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Wednesday, March 18, 2009

Depreciating high-end condos

Property prices in KLCC and Mont’Kiara areas could stabilise if economy recovers

PETALING JAYA: Property values of high-end condominiums in Kuala Lumpur City Centre (KLCC) and Mont’Kiara are expected to retrace by up to 20% to 2006 levels by the first half of next year, according to Kenanga Research.

The average capital values of KLCC and Mont’Kiara in 2006 were RM943 and RM466 per sq ft respectively, compared with RM1,128 and RM564 psf respectively currently.

If the Kenanga Research projection is right, this would mean the luxury residential segment in these prime locations could fall by as much as 16% to 20% over the next year, on top of a 6% to 10% depreciation since their peak.

Average prices in KLCC peaked at RM1,291 psf in the first half of last year; for Mont’Kiara it was at RM598 psf in 2007.

However, the research house in its report on Monday said property prices in these locations could stabilise if the economy recovered earlier and/or investors had strong holding power.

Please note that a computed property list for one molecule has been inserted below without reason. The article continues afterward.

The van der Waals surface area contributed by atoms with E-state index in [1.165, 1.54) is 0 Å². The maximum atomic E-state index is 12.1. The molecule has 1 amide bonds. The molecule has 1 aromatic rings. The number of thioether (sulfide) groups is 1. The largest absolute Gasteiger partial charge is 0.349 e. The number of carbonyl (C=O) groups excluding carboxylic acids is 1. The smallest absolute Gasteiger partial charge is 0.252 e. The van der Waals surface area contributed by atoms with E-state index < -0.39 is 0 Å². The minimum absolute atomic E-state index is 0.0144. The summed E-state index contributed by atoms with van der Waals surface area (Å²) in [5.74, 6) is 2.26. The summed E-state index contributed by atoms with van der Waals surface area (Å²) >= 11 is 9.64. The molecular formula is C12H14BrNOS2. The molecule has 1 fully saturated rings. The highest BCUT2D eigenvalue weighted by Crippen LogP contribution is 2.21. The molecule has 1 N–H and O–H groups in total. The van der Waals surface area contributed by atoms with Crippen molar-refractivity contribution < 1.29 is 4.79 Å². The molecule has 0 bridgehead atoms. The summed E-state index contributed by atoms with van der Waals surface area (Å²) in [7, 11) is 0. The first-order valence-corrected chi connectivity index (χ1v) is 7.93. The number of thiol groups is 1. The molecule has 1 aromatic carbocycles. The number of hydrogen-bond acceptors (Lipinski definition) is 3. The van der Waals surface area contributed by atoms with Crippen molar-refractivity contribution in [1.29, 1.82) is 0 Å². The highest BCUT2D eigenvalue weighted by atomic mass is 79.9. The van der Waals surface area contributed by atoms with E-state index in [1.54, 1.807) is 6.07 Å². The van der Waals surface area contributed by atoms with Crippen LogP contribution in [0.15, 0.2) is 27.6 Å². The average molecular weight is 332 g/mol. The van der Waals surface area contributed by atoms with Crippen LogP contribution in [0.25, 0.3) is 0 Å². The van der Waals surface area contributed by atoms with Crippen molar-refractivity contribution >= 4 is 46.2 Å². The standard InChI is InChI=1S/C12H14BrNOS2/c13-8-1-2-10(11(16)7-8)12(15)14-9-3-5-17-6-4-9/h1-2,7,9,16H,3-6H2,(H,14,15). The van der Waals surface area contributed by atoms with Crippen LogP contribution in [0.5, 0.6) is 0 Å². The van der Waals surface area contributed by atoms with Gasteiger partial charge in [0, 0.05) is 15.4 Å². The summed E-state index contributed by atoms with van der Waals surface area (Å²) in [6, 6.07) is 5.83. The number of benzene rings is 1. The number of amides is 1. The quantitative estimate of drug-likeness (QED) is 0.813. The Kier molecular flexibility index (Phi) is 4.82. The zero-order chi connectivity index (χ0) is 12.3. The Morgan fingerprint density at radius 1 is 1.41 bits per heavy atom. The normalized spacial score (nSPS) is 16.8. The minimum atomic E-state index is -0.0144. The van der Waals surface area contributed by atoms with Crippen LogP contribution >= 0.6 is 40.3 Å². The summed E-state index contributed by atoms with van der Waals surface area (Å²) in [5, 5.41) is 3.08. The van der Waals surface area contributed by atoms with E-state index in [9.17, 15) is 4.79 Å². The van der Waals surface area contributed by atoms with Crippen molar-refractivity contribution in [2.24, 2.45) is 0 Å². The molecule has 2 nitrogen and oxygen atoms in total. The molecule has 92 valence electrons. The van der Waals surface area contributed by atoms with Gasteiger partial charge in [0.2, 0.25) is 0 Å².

The research house also expected selling pressure to accelerate when an additional 11,000 condominium units are completed in the next two years, with 60% of these units in the KLCC area.

It should be noted that the number of people putting up their properties for sale should not be used as a measure of actual transactions.

“With the rental opportunities and capital values in a downtrend, property investors will be pressured to unlock their cash to fund other investments,” it said.

Khong & Jaafar Sdn Bhd managing director Elvin Fernandez said due to the economic downturn, property values at Mont’Kiara and KLCC could return to levels that may be sustained by rental returns.

“How low they will go and whether they will overshoot on the downside will depend on the severity of the downturn, going forward,” he told StarBiz in an e-mail.

Fernandez noted that prices in these locations had appreciated steeply between 2005 and 2007, and to sustain these high prices, the rentals had gone up in tandem.

“But there was a constraint in the charging of rentals simply because the expatriate community was not about to pay or couldn’t afford such rentals,” he said.

OSK Research analyst Mervin Chow expected at least a 20% downside risk and prices to bottom in 2010.

“About 30% and 40% downside (in property value) is a reasonable expectation,” he told StarBiz.

He said KLCC and Mont’Kiara condominium prices had already come off by 10% to 20% since late last year. Some properties in these areas, however, still enjoy capital values close to their peaks last year.

By The Star (by K.C.Law)

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